October 13, 2011

Radu Muntean Advances Romanian Minimalism

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As Christmas approaches, a couple shops for their daughter. A man sleeps with his lover. A child learns she needs braces. These everyday events — scenes from Radu Muntean’s latest masterpiece—seem insignificant and mundane. However, under the Romanian’s meticulous direction, they unite to tell the poignant story of Paul Hanganu, a man in love with two women. A beautifully-executed exercise in minimalism, Tuesday, After Christmas is a superb portrait of a man in conflict.

A soft-bellied, soft-spoken banker, the 40-something protagonist of Tuesday, After Christmas is not your traditional lothario. Despite his decade-long marriage to Adriana, Paul is having an affair with Raluca, the dentist of his nine-year-old daughter. As Christmas approaches, he realizes he must choose. This situation has all the potential for drama, and yet Paul’s sheer passivity removes both the intensity and the stigma associated with adultery. Not once does Muntean make a moral judgment, despite the pain his character causes those around him. However, the film does not turn the situation into a comedy; instead, it removes any hint of idealized romance or false feeling.

Paul himself is decidedly ordinary—in appearance, profession, demeanor, and way of life. With a soft belly and mellow sense of humor, Mimi Branescu’s Paul is the most average of men. He stays away from the grand and romantic, focusing instead on the details of everyday life. When he finds himself torn between Adriana and Raluca, he reacts not with anguish or guilt, but with bemused apathy. As he admits to his affair with Raluca, his matter-of-fact confession points to this detachment. “I met someone,” he tells his wife. “I’m sorry.”

For reasons perhaps only Brecht can explain, the audience still finds itself empathizing with Paul. Despite his passivity and occasional cruelty, the viewer recognizes in him a familiar humanity. This is partially due to the camera’s unwavering focus on Paul. He is rarely absent from the frame and, as the film progresses in what seems to be real time, it is impossible not to feel an affinity for the man that guides the film.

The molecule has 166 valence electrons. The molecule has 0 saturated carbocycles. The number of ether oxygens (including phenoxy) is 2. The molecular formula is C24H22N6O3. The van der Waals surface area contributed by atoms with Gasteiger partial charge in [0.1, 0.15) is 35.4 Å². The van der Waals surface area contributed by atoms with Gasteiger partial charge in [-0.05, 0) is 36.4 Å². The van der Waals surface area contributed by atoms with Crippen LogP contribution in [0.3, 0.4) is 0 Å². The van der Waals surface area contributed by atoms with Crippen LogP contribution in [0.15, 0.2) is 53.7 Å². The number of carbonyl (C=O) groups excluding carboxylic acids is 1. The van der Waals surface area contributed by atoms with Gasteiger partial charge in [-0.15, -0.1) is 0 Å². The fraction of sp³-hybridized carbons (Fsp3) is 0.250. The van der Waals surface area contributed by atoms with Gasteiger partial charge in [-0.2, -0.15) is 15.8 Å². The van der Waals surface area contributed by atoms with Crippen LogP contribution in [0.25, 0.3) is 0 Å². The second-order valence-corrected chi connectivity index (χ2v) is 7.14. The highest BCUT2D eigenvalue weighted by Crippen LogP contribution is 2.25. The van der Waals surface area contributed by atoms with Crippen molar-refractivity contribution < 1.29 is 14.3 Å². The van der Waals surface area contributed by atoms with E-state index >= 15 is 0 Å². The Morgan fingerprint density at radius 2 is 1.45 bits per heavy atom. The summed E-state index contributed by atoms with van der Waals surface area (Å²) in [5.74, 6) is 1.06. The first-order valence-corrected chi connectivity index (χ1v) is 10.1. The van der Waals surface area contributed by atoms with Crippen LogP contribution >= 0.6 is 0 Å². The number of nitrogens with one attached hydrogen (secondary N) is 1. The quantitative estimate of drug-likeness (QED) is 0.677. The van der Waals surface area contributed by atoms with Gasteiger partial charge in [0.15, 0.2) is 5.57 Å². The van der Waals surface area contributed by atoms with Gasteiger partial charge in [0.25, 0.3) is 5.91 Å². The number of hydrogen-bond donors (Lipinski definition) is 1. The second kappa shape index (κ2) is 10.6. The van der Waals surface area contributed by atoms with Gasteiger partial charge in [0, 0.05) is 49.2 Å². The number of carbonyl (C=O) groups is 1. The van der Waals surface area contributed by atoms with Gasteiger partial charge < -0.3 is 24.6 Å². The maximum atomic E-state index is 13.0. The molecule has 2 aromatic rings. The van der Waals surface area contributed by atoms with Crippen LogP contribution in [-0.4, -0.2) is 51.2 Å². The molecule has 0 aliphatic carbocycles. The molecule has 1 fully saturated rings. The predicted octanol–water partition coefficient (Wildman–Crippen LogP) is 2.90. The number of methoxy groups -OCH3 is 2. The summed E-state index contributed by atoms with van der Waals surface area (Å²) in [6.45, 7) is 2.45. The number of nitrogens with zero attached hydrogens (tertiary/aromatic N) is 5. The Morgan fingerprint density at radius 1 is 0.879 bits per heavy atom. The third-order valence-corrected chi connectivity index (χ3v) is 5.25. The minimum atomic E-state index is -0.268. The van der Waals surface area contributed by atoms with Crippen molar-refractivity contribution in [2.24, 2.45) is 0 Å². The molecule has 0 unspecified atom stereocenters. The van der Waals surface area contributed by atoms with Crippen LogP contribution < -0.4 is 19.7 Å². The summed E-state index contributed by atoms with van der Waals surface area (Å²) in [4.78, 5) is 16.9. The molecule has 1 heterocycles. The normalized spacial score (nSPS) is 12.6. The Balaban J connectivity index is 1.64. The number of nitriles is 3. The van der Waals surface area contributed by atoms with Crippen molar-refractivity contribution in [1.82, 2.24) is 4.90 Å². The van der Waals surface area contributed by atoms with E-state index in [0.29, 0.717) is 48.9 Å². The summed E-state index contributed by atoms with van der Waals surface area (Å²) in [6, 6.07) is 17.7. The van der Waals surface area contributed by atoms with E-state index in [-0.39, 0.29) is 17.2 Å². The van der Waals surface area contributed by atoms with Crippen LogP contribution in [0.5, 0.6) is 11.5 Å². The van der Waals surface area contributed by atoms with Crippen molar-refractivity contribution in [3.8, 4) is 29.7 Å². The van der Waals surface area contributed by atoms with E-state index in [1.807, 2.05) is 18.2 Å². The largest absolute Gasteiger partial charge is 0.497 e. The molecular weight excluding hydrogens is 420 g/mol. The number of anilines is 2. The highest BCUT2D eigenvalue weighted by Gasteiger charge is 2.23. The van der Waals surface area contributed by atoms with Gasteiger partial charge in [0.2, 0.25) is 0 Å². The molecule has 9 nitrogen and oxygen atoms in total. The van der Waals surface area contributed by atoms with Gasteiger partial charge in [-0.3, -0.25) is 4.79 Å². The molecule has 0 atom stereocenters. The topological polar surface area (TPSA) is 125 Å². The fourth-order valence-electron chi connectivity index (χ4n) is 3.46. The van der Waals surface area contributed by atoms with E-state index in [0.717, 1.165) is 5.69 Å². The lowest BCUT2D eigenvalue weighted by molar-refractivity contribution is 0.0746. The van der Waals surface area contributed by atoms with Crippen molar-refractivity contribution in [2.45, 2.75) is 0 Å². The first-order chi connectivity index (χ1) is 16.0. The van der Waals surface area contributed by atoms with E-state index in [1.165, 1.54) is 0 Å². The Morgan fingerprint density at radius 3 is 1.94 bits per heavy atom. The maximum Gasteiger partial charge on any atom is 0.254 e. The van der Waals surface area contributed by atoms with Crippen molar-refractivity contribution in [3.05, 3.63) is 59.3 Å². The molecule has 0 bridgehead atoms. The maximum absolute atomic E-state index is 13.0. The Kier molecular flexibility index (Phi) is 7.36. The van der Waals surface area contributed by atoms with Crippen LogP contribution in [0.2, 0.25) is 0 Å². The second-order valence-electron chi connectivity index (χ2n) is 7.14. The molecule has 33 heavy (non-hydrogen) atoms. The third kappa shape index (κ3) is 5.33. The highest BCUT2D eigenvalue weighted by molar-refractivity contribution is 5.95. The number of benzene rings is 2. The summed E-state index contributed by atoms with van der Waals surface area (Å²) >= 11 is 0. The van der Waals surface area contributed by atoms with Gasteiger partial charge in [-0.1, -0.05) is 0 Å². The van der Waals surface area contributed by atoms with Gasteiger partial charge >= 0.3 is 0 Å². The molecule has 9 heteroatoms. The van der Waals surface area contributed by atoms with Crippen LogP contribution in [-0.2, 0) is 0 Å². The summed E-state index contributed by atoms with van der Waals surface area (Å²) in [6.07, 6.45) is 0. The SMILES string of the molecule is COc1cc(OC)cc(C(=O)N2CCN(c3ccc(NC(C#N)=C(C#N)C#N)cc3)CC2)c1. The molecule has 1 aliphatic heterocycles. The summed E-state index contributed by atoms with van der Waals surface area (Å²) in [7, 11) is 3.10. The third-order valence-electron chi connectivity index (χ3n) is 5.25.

Tuesday, After Christmas relies heavily on tropes of minimalist cinema, using long, static camera shots, simple, realistic dialogue, and a plain setting to illustrate the actions of a man both conflicted and blasé. While he is unwilling to give up the life he and Adriana crafted, the exciting uncertainty of his affair with Raluca presents an irresistible temptation. Muntean, however, avoids moments of emotional weight, instead emphasizing the utterly mundane.

Over and over, the viewer watches the characters discuss the most inconsequential of topics: braces, snowboards, telescopes, Christmas. Yet hovering just beneath these simple words is a tangle of passion and agony just ready to burst. Strangely, though, it never does. The scene in which Paul reveals his infidelity to Adriana is deadpan and detached, again relieving Paul of any moral condemnation. Instead, the discussions of the insignificant are the far more poignant scenes. At times, the viewer feels almost unwelcome, as though intruding on the most private of conversations. At one point, Raluca hovers over Mara, Paul’s daughter, explaining her overbite to her concerned parents. Paul’s obvious discomfort and the long pauses in conversation strike the audience as far more intimate than any post-coital bedroom banter. The viewer cannot accept that this is simply an awkward interaction; more than that, this is the scene where Paul’s carefully arranged world is in full view. Both he and the audience know that collapse is near.

However, this flawless display of minimalist technique would be nothing without the work of three superb actors. Branescu as Paul expertly embodies the fragile balance of apathy and love that motivate his every action. Branescu is present in nearly every shot and even with such little room for error, he flourishes beautifully. Mirela Oprisor as Adriana is hardly the tedious spouse often depicted in stories of adultery. Instead, she is dynamic, funny, and appealing, furthering her husband’s conflict and certainly eliciting sympathy from the audience. Maria Popistasu‘s Raluca perfectly balances her sex appeal with humor and believable humanism.

For some time, Romanian cinema has been stuck in the social and political struggles of the past. Tuesday, After Christmas represents a step forward. Some American audiences may be bored by the subtle tension and understated drama, Radu Muntean’s film is a touching work that draws the audience in and solidifies his place at the forefront of Romanian New Wave.

Original Author: Gina Cargas